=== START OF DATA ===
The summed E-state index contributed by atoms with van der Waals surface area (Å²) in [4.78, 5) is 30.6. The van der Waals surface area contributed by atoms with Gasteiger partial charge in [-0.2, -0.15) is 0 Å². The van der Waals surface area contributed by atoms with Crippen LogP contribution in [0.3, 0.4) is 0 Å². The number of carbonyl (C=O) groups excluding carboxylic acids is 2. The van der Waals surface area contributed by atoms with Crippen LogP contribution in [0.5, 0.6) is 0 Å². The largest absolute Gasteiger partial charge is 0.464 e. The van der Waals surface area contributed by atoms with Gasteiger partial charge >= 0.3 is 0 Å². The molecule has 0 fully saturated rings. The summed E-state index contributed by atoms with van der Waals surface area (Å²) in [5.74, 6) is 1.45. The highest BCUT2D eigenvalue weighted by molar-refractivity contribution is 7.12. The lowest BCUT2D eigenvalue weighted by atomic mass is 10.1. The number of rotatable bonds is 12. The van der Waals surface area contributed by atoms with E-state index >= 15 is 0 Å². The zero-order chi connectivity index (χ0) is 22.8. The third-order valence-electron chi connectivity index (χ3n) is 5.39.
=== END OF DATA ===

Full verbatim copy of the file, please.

The summed E-state index contributed by atoms with van der Waals surface area (Å²) in [4.78, 5) is 30.6. The van der Waals surface area contributed by atoms with Gasteiger partial charge in [-0.2, -0.15) is 0 Å². The van der Waals surface area contributed by atoms with Crippen LogP contribution in [0.3, 0.4) is 0 Å². The number of carbonyl (C=O) groups excluding carboxylic acids is 2. The van der Waals surface area contributed by atoms with Crippen LogP contribution in [0.5, 0.6) is 0 Å². The largest absolute Gasteiger partial charge is 0.464 e. The van der Waals surface area contributed by atoms with Gasteiger partial charge >= 0.3 is 0 Å². The molecule has 0 fully saturated rings. The summed E-state index contributed by atoms with van der Waals surface area (Å²) in [5.74, 6) is 1.45. The highest BCUT2D eigenvalue weighted by molar-refractivity contribution is 7.12. The lowest BCUT2D eigenvalue weighted by atomic mass is 10.1. The number of rotatable bonds is 12. The van der Waals surface area contributed by atoms with E-state index >= 15 is 0 Å². The zero-order chi connectivity index (χ0) is 22.8. The third-order valence-electron chi connectivity index (χ3n) is 5.39.